Yun Gee included in Asian American Art: A History, 1850-1970


I was very moved when I first opened Asian American Art. Here were artists and their works that have long been lost, forgotten, and in some cases, deliberately hidden for decades. I was impressed by the comprehensive, thoughtful, and sometimes provocative approach taken in the essays, but to see the art itself! In these pages, we see the breadth and range of experience, styles, and obstacles both artistic and personal. – Lisa See, author, Peony in Love (2007)

Asian American Art: A History, 1850-1970 (release date: September 29, 2008) is the most comprehensive study to date of art produced by artists of Asian ancestry working in the United States. This groundbreaking volume not only presents these artists’ important contributions to and influences on American art and culture, but also details the political and social conditions that have delayed the recognition of these achievements.

The volume spans the period from the Gold Rush to the late 1960s, when a heightened civil rights and cultural consciousness began to emerge along with the emergence of Asian American Studies as a subject of academic study. It covers several of the most important centers of Asian American creative activity – from New York to the West Coast cities of Seattle, San Francisco, and Los Angeles, and exhumes the careers of more than two hundred artists – most of whom are seen here for the first time in many decades, some in more than a century. Profiled artists include painters, sculptors, printmakers, photographers, textile artists, and ceramists who were active for a decade or more in the United States.

Asian American Art’s inclusive approach to residency helps retrieve the careers of many immigrant artists who, because they were not allowed to become U.S. citizens, often returned to their countries of birth and have not been properly historicized in the United States or Asia. It also reflects the social demographics of its time, with artists of Chinese and Japanese ancestry predominating and those of Filipino and Korean ancestry present to a lesser extent. The volume includes prominent artists such as Dong Kingman, Yun Gee, Yasuo Kuniyoshi, Isamu Noguchi, Ruth Asawa and Chang Dai-chien as well as important but less familiar figures such as Eitaro Ishigaki, Lai Yong and Yoshida Sekido, who had prominent careers during their lifetimes, yet are little known today.

The volume presents familiar places, people and experiences in unfamiliar ways, allowing us to see America with “new eyes.” Chiura Obata’s Setting Sun: Sacramento Valley and Chang Dai-chien’s vision of Yosemite, Autumn Mountains in Twilight, offer fresh perspectives on the American landscape. It explores the engagement of Asian American artists with larger national and international art movements. And, historical events such as World War II are understood in new ways through the personal experiences of both artists who were interned and those who were not.

The volume delves into the political milieu of these artists by exploring ideas of attachment to heritage prompted by social alienation and the quandary of exile, displacement during the height of racial antagonism in the United States, and persecution for their political beliefs. It investigates the varied ways in which these artists thought about issues such as the “West,” and “East,” man and nature, the city, and race.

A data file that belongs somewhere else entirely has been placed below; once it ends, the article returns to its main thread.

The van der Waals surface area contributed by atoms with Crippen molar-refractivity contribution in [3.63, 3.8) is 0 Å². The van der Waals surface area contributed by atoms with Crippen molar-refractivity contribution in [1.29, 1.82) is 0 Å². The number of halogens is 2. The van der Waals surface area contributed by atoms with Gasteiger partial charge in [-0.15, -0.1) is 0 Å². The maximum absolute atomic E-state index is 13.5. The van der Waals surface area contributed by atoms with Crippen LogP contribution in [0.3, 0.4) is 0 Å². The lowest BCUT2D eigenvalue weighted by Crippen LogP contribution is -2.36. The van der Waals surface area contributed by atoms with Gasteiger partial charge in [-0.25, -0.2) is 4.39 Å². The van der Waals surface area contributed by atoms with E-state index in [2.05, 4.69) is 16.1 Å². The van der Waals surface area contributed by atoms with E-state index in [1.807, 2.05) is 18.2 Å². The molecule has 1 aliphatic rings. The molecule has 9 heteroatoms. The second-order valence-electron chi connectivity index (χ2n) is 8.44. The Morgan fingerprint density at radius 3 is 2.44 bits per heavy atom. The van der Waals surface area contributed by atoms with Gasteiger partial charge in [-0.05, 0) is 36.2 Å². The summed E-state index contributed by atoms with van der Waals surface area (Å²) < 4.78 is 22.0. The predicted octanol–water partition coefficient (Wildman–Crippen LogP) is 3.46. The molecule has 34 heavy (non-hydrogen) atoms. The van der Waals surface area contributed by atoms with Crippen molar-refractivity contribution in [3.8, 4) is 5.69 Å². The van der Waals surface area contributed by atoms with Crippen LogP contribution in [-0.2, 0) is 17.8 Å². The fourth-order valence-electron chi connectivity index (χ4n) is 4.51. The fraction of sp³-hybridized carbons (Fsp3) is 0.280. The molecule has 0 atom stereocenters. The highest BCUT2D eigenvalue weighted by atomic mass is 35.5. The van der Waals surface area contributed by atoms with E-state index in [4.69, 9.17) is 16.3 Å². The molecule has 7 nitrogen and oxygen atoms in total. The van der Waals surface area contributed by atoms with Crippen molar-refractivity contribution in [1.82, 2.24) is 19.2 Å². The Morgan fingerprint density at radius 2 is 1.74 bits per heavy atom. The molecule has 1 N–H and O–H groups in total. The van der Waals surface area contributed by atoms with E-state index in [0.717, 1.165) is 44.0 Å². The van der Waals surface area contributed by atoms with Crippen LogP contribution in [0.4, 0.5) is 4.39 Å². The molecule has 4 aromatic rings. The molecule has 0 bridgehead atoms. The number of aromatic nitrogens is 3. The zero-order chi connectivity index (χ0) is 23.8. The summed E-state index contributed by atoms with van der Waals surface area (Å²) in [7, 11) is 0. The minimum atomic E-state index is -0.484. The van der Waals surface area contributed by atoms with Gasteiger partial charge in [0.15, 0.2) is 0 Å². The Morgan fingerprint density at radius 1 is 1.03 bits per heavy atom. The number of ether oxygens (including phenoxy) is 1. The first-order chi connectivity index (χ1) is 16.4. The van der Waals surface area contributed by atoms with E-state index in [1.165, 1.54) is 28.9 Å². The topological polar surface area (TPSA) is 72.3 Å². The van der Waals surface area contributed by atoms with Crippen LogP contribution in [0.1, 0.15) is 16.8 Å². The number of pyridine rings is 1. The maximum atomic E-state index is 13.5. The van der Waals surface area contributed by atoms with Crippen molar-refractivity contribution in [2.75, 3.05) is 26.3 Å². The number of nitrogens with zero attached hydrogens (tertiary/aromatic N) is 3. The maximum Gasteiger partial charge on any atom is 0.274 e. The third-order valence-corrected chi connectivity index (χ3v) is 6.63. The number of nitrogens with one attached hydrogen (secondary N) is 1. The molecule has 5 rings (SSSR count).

Asian American Art features ten essays by preeminent scholars: Karin Higa, Mayching Kao, Margo Machida, Valerie Matsumoto, Kazuko Nakane, Dennis Reed, Tom Wolf and the volume’s editors. It includes a detailed biographical directory of 159 artists who worked in California from the Gold Rush until 1965, and art/history chronology that places the careers of these artists against the backdrop of larger political and cultural events. Most captivating are the more than 400 reproductions of Asian American art and help bring the artists and their times to life.

As Mark Johnson (one of the editors of the volume) remarks, “Our goal is to suggest a radical reenvisioning of Asian American art to include a long view of its own history. . . . We hope the magnificence of the many constellations that appear within these pages provides sources for future discovery, appreciation, and dialogue as the field of Asian American art continues to expand and inspire.”

The publication has been in development for more than a decade and is supported by the National Endowment for the Humanities, Stanford University, and the Getty Foundation. This research also provides the basis for a related exhibition organized by the Fine Arts Museums of San Francisco, which will open at the de Young Museum in October of 2008.

Gordon H. Chang is a professor of history at Stanford University and codirector of the Stanford Asian American Art Project. He is the author of many books and essays, including Friends and Enemies: The United States, China, and the Soviet Union, 1948–1972 and Morning Glory, Evening Shadow: Yamato Ichihashi and His Internment Writings, 1942–1945.

Mark Dean Johnson is a professor of art at San Francisco State University and co-director of the Stanford Asian American Art Project. He has collaboratively organized exhibitions such as Chang Dai-chien in California and With New Eyes: Toward an Asian American Art History in the West, and conferences including Expanding American Art History to Reflect Multiethnic Diversity. He is also the editor of At Work: The Art of California Labor.

Paul J. Karlstrom, former West Coast regional director of the Smithsonian’s Archives of American Art, writes about modern and contemporary art in the United States. He is the editor of On the Edge of America: California Modernist Art, 1900–1950 and has contributed to major studies of Diego Rivera, Jacob Lawrence, and Yun Gee.